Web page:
I have a confession to make. I must come right out with it and admit that I am not, on the whole, a devotee of houseplants. Now I realize that there are many people, excellent and avid gardeners, who devote hours of tender care to their flourishing and brazenly healthy specimens, which appear to grow so effortlessly beside window, door or hearth – or, and this is the truly maddening part – in the middle of a darkened room – but I, alas, am not one of their number.
However, some years ago I was given – as a Very Special Present – a small, three-leafed plant, which, I was assured, had been grown from seed. The plant in question was a bird of paradise, or Strelitzia reginae. I had not the heart to refuse – it was, after all, a Very Special Present (and deep down, I was rather flattered to be the recipient of such a splendid thing). I enquired, hesitantly, when it was expected to bloom – and I do like the blooms. Probably in about seven years, I was told. Quaking slightly I took the plant home, stood it beside the kitchen window where it received lots of sun; year after year, it threw out more leaves, and took on the aspect of a very nice tropical plant. But as the seventh year passed and it resolutely refused to bloom, I found myself developing a love-hate relationship with the thing – after all, I had tended it carefully, arranged for it to be babysat when we were away – and still it ungratefully refused to do what its brothers and sisters all over the world were doing – blooming profusely. And then, one day, when I was mentioning this to a friend, he suggested I put it outside on the balcony. Give it a shock, he said, and if it thinks it is going to expire, it will, as a last resort, throw out a bloom.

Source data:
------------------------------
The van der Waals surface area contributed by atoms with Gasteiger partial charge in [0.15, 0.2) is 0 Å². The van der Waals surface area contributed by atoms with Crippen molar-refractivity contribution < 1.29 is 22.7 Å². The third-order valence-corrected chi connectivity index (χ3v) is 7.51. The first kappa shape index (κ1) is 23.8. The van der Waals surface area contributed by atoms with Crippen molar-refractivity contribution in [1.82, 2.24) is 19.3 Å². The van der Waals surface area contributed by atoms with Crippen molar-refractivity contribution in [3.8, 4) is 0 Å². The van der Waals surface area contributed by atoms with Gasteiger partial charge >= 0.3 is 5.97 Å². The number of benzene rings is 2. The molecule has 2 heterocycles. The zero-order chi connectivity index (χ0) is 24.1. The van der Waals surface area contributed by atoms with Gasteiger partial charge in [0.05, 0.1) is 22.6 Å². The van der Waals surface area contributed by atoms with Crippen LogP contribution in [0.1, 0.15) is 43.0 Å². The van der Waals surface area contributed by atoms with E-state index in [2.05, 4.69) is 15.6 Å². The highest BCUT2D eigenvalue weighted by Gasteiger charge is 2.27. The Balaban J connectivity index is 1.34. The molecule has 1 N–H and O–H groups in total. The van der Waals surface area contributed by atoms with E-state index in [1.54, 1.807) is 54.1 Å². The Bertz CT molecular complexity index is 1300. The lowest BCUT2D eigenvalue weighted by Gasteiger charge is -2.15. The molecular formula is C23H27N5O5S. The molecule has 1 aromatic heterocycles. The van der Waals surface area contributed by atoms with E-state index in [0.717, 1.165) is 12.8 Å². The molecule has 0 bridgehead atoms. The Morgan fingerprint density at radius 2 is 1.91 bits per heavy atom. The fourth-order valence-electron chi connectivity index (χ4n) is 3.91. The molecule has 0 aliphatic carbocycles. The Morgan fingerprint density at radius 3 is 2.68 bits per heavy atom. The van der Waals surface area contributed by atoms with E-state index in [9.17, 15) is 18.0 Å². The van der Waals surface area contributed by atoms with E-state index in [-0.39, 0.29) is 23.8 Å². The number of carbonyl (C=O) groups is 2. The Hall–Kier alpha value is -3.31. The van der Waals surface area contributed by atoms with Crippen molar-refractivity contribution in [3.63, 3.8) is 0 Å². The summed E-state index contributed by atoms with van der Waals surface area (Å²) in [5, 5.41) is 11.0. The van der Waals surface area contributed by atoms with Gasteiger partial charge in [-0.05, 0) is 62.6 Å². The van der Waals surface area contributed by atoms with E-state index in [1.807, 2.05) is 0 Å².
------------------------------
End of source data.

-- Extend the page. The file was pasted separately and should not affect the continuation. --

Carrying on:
This I did. It spent the entire summer in what I would have considered unsuitable conditions – hot sun day after day – and then I took it in when the weather turned cooler. Not long after, to my utter surprise, a fat bud appeared. Weeks passed, the stalk grew even longer and the bulge at the end even fatter and more ominous. Finally, it turned slightly downwards and – there it was – Strelitzia reginae in all its glory. Since then it has bloomed marvellously. It remains in the house all year round, the leaves and stalks are longer than they would be in its normal habitat, a hot, tropical climate, and I am thrilled to bits with it. All of which is to say, even if you do not really “go” for houseplants, there are indeed one or two which will capture the imagination – and love – of even the hardest heart.